What You Need to Know About Taking Meds During Labor

Delivering a baby can be a wonderful experience, if you’re a fan of pain, that is. 🙂 All jokes aside, labor can be too painful for many women, and that’s why taking medication to help with the pain is such a great idea. If your labor is progressing too slowly, you might also need medication to speed it up. For any woman who wants to deliver her baby with medication, there are some things that you should know.

While it’s nice to speed up delivery or reduce pain, taking medication is not always the best choice for every mom. Find out the downsides before you go into labor.© angiolina / Dollar Photo Club

When I was expecting my first baby, I thought I might want to deliver her naturally. I read a lot of books on dealing with labor pain, but I never took classes to learn breathing techniques. My baby came a lot earlier than I expected, so I wasn’t ready and decided to just get an epidural.

With my second, I figured I would just go the same route as I did the first time and get an epidural. I didn’t have time during that pregnancy to read books and take classes. In the end, I had to speed up the labor with Pitocin, and then I asked for an epidural.

The Truth About Taking Meds During Labor

In both cases, I learned some things about taking medication for labor that actually have made me reconsider the pain factor. Here’s what I’m talking about:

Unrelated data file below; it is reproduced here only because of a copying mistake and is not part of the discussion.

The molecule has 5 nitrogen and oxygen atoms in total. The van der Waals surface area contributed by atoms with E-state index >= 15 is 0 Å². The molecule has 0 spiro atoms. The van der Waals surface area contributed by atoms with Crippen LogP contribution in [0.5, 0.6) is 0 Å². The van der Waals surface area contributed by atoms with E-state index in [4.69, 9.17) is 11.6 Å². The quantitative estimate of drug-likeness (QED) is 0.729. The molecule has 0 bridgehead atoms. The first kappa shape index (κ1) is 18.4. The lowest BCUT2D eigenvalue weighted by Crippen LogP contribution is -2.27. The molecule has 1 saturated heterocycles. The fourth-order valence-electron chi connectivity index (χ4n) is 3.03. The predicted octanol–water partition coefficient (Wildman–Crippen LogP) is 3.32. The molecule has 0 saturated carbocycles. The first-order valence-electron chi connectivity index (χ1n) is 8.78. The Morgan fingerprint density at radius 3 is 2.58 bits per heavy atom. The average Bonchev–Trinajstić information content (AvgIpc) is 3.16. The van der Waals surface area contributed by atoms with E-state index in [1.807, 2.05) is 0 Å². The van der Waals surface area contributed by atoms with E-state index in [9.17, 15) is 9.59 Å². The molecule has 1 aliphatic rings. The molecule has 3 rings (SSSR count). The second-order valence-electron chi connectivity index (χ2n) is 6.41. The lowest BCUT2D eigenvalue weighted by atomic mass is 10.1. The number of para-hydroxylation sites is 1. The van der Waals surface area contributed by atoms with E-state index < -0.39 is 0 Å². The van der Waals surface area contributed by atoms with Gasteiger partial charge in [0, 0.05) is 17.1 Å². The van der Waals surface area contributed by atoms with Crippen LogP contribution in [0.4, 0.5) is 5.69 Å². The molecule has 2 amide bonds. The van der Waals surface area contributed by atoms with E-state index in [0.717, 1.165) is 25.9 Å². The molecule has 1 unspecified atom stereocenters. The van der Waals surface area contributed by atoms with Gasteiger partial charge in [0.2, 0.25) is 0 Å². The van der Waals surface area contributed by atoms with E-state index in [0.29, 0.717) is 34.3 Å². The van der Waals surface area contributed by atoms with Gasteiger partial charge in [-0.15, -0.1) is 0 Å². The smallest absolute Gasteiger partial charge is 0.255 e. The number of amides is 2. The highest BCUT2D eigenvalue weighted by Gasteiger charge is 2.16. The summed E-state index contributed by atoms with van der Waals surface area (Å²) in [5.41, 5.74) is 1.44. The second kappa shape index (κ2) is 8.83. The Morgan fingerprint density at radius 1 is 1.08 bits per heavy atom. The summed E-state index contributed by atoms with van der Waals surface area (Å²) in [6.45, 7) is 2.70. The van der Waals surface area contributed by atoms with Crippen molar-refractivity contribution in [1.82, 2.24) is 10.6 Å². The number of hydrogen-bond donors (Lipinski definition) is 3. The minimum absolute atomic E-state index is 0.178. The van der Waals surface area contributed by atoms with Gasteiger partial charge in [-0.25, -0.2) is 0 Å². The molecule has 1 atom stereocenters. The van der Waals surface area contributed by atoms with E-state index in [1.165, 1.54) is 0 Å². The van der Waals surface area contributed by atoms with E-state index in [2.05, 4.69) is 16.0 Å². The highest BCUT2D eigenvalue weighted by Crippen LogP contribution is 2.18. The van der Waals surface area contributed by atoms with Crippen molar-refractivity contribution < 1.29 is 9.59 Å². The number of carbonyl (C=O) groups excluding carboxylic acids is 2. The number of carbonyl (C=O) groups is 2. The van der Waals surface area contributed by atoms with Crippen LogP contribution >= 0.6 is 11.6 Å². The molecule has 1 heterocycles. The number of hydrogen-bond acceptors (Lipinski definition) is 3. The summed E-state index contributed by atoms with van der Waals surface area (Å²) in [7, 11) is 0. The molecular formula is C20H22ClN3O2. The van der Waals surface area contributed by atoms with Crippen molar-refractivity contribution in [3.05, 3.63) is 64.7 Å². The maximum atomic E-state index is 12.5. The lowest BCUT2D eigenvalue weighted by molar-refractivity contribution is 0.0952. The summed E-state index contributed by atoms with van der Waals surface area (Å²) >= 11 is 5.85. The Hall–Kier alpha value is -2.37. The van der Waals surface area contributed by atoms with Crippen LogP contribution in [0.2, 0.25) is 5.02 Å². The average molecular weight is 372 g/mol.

You aren’t allowed to eat or drink once you get your Pitocin or epidural administered.

I was only allowed to eat ice chips after I got Pitocin and/or the epidural. Labor can be a really long process, so it might be smart to eat something as you are heading to the hospital. You might receive different instructions from your own doctor, though. Some hospitals may ask you to go without eating for four hours before you receive an epidural.¹ Whatever happens, try to eat as close as possible to your delivery time.

You will get a catheter if you choose to get an epidural.

When you get an epidural, you can’t walk around, nor can you even tell if you have to pee or not. Enter catheter.² Yeesh. Just thinking about a catheter makes me squirm. Both times I had an epidural, I could still feel the catheter, especially towards the end when it was starting to wear off. I think labor pains might just be worth it if I can avoid a catheter next time.

If complications arise, it could lead to a C-section.

With Sofía, I had to use an oxygen mask so that she could get more oxygen. The nurses were watching my contractions and her heart rate to make sure that she was getting the oxygen she needed. If I had decided to give birth naturally, I bet she could have come out quicker. They actually mentioned that if she didn’t come fast, I might have to get a C-section. Taking Pitocin can also increase your risk for a C-section.³

The medication could possibly affect your baby more than you think.